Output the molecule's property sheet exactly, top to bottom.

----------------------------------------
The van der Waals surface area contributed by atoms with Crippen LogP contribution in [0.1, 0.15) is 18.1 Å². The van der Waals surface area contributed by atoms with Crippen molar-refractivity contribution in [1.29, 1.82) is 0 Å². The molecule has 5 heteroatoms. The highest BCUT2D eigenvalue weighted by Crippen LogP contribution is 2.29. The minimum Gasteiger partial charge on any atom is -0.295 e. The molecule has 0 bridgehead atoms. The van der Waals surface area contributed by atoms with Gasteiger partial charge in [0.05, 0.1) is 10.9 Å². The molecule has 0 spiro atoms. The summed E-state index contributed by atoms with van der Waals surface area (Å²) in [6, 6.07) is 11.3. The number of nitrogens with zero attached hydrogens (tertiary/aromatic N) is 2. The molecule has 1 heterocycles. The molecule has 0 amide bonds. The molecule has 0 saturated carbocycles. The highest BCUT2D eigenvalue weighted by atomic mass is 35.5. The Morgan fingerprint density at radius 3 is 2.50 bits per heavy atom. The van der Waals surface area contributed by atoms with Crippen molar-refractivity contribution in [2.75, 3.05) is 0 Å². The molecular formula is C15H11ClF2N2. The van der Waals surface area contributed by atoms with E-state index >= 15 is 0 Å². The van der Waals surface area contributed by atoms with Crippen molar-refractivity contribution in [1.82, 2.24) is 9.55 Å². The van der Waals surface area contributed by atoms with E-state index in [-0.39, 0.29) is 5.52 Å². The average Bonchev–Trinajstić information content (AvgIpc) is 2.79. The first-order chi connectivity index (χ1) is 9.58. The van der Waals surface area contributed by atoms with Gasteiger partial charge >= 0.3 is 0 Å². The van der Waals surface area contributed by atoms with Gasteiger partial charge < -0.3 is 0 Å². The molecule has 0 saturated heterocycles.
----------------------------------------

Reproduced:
The van der Waals surface area contributed by atoms with Crippen LogP contribution in [0.1, 0.15) is 18.1 Å². The van der Waals surface area contributed by atoms with Crippen molar-refractivity contribution in [1.29, 1.82) is 0 Å². The molecule has 5 heteroatoms. The highest BCUT2D eigenvalue weighted by Crippen LogP contribution is 2.29. The minimum Gasteiger partial charge on any atom is -0.295 e. The molecule has 0 bridgehead atoms. The van der Waals surface area contributed by atoms with Gasteiger partial charge in [0.05, 0.1) is 10.9 Å². The molecule has 0 spiro atoms. The summed E-state index contributed by atoms with van der Waals surface area (Å²) in [6, 6.07) is 11.3. The number of nitrogens with zero attached hydrogens (tertiary/aromatic N) is 2. The molecule has 1 heterocycles. The molecule has 0 amide bonds. The molecule has 0 saturated carbocycles. The highest BCUT2D eigenvalue weighted by atomic mass is 35.5. The Morgan fingerprint density at radius 3 is 2.50 bits per heavy atom. The van der Waals surface area contributed by atoms with Crippen molar-refractivity contribution in [2.75, 3.05) is 0 Å². The molecular formula is C15H11ClF2N2. The van der Waals surface area contributed by atoms with E-state index >= 15 is 0 Å². The van der Waals surface area contributed by atoms with Crippen molar-refractivity contribution in [1.82, 2.24) is 9.55 Å². The van der Waals surface area contributed by atoms with E-state index in [-0.39, 0.29) is 5.52 Å². The average Bonchev–Trinajstić information content (AvgIpc) is 2.79. The first-order chi connectivity index (χ1) is 9.58. The van der Waals surface area contributed by atoms with Gasteiger partial charge >= 0.3 is 0 Å². The van der Waals surface area contributed by atoms with Gasteiger partial charge < -0.3 is 0 Å². The molecule has 0 saturated heterocycles.